Spring is the perfect time for brides to search for their wedding dresses. Bridal market has just finished, giving us a taste of new fashions and exciting new designers, and today, we’re introducing you to Tomomi Okubo.
This Japanese-born designer started her career in fashion in Tokyo, before moving to New York City to further educate herself and work as a pattern maker. After her own wedding, wearing a dress that she designed and made herself, Tomomi knew that bridal fashion was the right fit for her: “Being a bridal designer allows me to explore my love of soft fabrics, vintage styles, and the feminine form.”
What was your inspiration for this collection?
Many of my dresses take their inspiration from popular fashions of the 1920s and 30s, but I am not attempting to recreate these styles directly. I have always loved vintage clothing, but I’m also inspired by the cycles of the environment: not just flowers and leaves, but the falling of the rains, or the blowing of the winds.
Tell us about your style, how it has evolved, and what we can look forward to in 2015.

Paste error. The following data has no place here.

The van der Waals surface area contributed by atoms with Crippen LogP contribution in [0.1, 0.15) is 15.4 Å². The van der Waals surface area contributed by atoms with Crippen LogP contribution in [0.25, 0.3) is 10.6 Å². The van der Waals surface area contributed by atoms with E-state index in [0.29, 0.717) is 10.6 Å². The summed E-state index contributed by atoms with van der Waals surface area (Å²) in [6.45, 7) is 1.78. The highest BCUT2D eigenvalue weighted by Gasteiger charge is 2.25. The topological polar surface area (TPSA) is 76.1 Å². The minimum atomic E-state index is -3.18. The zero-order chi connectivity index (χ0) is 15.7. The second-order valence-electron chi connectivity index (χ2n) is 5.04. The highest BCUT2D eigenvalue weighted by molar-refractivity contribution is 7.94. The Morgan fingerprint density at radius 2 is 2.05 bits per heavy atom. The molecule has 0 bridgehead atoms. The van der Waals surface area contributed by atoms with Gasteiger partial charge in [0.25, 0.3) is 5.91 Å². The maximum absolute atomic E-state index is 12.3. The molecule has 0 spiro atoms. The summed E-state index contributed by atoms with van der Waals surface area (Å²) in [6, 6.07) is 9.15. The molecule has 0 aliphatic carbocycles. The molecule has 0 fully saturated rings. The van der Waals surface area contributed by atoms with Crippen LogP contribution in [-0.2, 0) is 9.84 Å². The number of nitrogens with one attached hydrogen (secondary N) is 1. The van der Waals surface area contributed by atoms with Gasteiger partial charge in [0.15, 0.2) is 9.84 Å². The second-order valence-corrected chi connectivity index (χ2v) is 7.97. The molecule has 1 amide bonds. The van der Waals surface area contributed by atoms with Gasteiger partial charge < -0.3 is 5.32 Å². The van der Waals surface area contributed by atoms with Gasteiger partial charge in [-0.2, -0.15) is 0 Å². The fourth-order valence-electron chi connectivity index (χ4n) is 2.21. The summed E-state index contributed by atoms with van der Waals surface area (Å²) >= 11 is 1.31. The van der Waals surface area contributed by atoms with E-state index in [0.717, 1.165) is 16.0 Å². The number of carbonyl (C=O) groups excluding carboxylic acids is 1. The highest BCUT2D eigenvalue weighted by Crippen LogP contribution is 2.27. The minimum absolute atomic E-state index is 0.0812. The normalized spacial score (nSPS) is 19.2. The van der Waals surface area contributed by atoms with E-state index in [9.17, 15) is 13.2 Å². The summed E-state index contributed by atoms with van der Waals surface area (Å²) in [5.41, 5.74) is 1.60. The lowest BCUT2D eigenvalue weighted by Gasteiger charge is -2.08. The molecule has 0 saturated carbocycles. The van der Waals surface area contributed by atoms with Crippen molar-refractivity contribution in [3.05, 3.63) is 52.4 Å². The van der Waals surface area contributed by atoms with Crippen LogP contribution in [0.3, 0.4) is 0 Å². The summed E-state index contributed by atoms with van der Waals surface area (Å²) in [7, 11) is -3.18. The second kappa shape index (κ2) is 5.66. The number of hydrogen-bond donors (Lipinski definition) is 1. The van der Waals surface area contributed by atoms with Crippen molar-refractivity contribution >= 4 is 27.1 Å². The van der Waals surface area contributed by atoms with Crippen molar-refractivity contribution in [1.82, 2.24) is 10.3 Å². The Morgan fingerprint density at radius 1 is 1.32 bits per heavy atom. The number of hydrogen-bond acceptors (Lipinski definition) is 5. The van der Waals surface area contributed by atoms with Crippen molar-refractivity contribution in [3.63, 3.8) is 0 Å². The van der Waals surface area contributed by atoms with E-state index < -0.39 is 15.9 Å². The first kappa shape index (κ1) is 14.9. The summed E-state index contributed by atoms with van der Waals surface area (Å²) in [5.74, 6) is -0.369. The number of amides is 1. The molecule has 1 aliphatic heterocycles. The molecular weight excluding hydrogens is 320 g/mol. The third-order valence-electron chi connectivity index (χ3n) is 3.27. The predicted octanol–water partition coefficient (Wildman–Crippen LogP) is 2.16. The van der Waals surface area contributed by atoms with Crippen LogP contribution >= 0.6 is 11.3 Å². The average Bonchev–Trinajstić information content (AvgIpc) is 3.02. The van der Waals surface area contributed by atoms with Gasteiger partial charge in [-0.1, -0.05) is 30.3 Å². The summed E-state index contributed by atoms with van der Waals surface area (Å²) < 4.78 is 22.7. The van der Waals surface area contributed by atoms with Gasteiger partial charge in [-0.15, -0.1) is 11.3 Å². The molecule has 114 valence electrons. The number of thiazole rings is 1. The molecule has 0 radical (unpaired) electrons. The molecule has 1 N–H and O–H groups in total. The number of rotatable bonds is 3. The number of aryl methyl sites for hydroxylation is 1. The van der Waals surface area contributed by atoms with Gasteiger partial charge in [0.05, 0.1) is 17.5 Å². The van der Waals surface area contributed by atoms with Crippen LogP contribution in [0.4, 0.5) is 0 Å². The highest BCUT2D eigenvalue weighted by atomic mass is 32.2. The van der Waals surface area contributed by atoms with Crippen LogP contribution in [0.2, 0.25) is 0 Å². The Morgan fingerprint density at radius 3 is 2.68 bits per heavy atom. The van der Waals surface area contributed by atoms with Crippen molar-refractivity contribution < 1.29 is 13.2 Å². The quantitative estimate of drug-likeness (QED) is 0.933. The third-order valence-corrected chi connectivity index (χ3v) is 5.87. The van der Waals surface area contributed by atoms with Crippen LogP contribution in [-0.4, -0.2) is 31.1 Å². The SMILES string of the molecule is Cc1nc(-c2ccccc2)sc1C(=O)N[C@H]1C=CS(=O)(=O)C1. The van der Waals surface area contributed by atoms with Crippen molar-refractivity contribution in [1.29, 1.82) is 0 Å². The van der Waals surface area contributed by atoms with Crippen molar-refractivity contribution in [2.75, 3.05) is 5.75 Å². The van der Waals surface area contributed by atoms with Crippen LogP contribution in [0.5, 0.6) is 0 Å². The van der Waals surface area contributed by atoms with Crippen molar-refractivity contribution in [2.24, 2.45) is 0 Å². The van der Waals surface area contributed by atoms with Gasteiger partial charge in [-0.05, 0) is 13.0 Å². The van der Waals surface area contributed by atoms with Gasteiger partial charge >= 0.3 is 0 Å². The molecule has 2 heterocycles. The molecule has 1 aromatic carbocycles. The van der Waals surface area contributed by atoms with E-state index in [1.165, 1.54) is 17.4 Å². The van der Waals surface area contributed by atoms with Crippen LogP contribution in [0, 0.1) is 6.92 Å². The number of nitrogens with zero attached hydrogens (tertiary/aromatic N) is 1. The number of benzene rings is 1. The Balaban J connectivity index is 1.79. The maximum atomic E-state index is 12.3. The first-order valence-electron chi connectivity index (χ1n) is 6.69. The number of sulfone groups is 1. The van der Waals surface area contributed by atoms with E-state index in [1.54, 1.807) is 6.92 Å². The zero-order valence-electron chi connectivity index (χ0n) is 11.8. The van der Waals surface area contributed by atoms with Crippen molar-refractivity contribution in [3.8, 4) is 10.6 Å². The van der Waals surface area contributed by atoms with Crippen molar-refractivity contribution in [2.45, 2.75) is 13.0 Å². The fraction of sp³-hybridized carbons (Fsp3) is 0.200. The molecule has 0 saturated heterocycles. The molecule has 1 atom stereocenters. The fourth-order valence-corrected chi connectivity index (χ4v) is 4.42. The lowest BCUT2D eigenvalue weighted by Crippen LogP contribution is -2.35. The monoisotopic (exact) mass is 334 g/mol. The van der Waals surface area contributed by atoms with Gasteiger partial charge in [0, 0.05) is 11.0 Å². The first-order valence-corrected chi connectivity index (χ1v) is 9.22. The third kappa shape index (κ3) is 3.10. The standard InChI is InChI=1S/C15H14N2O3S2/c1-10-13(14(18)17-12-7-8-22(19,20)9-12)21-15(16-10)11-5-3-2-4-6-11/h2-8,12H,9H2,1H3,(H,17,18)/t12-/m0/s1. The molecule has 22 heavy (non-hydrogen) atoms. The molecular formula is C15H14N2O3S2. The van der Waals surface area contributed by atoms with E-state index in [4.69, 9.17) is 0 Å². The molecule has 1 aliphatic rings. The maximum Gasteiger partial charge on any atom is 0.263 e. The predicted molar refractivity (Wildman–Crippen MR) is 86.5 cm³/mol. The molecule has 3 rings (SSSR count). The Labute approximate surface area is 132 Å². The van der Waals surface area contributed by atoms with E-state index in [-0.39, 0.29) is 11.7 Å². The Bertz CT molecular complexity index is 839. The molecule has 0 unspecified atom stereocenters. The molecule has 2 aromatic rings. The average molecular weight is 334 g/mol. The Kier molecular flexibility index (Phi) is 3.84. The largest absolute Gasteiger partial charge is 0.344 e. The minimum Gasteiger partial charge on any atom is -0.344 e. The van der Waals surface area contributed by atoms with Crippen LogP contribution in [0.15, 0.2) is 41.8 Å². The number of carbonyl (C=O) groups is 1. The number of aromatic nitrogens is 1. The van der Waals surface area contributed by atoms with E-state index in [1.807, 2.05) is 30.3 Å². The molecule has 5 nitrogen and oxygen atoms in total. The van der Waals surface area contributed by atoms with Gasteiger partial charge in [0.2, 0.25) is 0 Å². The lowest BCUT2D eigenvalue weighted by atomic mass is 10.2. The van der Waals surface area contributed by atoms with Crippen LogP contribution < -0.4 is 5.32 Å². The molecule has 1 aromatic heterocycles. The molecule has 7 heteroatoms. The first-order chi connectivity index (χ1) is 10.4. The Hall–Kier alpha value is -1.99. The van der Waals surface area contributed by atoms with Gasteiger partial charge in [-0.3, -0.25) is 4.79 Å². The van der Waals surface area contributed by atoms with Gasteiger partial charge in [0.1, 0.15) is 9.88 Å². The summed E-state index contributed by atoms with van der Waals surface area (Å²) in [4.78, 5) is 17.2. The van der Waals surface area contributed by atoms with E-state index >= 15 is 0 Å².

My dresses have always strived to combine the timelessness of classical design with the elegance of the natural world. But now I’m attempting to incorporate more of what I see as romanticism. You can expect to see a greater emphasis on the human form, on the lushness of nature.
What makes a Tomomi Okubo wedding dress unique?
My dresses have a distinctive sway to them; they flow across the body in a way that connects the wearer to the elements. I grew up on my parents’ farm, so to me, the world has always been a place of constant, ceaseless change. Perhaps this is why I have always felt awed by the outdoors. By combining loose vintage styles with lighter silks and laces, these dresses can drift and flow with an essential vitality.
YOU MIGHT ALSO LIKE THESE STORIES...
This gorgeous bridal session is full of elegant inspiration. A lace wedding dress that channels Grace Kelly but adds a modern twist? Perfect for the classic bride who's not afraid to break from tradition.